Even though the sun won't scramble above the 2.2-million-acre Yellowstone National Park for another two hours, Shana Dunkley throws one leg over a snowmobile, squeezes the throttle and launches into the icy blackness.
Her 35-pound pack includes the tools of her trade: a notebook, telemetry equipment, bone saw, tooth extractor and necropsy kit. Dunkley soon nears an elk kill site, where her work is to be done. She stops the machine, buckles on snowshoes, and trudges through deep snow. Once at the site, she gathers data using techniques that seem straight out of the CSI television series to learn details about the animal's death and how and when it occurred.
Dunkley is repeating a litany of research procedures that Montana State University students and scientists have practiced in Yellowstone National Park many thousands of times since 1991. That's when MSU researchers began one of the longest and most important ecological studies ever conducted in one of the world's most beloved environments.
Under the direction of Bob Garrott, MSU ecology professor, the Yellowstone ecosystem study, now in its 17th winter, is notable for its longevity and the sheer amount of information his team has amassed. This "robust database," as Garrott calls it, is considered one of the most important research projects done about the Yellowstone ecosystem.
The MSU study is also significant because of another twist that Garrott could not have foreseen when he first began the project -- the reintroduction of wolves to Yellowstone National Park in 1995.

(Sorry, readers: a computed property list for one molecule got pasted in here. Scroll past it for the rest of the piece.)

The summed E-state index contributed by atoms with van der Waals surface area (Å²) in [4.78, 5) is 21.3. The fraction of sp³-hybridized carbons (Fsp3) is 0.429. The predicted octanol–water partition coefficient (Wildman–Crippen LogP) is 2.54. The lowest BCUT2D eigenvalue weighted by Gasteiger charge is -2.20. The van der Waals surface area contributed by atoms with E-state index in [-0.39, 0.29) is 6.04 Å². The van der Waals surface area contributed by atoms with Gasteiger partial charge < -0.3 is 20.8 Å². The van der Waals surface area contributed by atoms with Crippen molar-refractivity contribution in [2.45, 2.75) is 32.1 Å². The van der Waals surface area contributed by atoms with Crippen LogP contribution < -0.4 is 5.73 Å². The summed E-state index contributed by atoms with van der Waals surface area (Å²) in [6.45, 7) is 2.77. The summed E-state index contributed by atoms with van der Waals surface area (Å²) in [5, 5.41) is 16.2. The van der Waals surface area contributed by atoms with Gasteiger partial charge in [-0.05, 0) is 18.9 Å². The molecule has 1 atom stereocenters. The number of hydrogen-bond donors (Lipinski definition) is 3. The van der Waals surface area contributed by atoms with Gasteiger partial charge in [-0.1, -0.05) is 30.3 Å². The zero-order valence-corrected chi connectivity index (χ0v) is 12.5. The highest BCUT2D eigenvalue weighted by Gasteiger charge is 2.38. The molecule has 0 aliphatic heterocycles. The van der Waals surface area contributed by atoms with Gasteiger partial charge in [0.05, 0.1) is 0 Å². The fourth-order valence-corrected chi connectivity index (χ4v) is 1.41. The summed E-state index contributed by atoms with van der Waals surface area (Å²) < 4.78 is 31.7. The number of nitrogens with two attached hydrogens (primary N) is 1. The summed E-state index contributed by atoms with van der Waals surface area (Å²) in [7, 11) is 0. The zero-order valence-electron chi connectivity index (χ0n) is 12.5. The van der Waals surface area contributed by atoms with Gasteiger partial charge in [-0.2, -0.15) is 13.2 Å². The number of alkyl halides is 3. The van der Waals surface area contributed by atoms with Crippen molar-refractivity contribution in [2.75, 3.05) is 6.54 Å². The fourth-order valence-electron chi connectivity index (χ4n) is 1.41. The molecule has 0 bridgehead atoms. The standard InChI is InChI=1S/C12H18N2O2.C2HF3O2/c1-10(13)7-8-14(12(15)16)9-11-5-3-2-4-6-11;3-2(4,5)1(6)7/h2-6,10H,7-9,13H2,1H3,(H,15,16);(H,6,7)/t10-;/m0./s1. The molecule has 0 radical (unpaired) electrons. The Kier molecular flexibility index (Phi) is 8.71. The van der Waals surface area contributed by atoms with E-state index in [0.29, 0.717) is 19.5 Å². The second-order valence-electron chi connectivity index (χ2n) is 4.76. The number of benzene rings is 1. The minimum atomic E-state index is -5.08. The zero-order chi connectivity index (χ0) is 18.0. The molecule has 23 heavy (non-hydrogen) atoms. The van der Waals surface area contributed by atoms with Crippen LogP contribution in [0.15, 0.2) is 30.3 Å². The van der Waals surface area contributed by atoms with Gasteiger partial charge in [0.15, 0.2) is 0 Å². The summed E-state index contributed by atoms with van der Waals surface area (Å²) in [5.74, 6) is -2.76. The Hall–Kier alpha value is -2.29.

"The MSU team had been intensively collecting data in Yellowstone for long enough prior to wolf reintroduction that we had a good understanding about how climate drives ecological processes for big mammals," Garrott said. "So when the wolves came into the system, we had a wonderful opportunity to learn how the predator affected the system we knew so well."
The result is information that not only helps wildlife managers in the Northern Rockies arrive at their decisions, but that also will help scientists understand ecosystems worldwide.
Tom Olliff, chief of the Yellowstone Resource Center, says this data collected over the course of major management and ecological changes in the park has already proven invaluable.
"His pre- and post-data are gold to us," said Olliff, who is the park's chief science officer. "From an ecological standpoint, he has told a compelling story. But from a management standpoint, having these 17 years of scientific data is responsive to our needs."
Now, Garrott and his colleagues' years of research will be documented in a new book, Large Mammal Ecology in Central Yellowstone: A Synthesis of 16 Years of Integrated Field Studies, to be published this fall by Elsevier in its Academic Press Terrestrial Ecology Series. In the book, Garrott and 40 fellow researchers, most with MSU roots, detail scores of important interrelated studies about the Yellowstone ecosystem. Key findings in the MSU work have already led to international news and impacted wildlife decisions, including:
- Winter recreation and plowed Yellowstone roads have had little effect on migrating patterns of bison. "Winter recreation use is so regulated that it is highly predictable to the animals, and therefore generally benign," Garrott said. Bison use the plowed roads only when they coincide with what are likely their traditional migrating patterns, and they largely ignore vehicles in the park in winter and summer.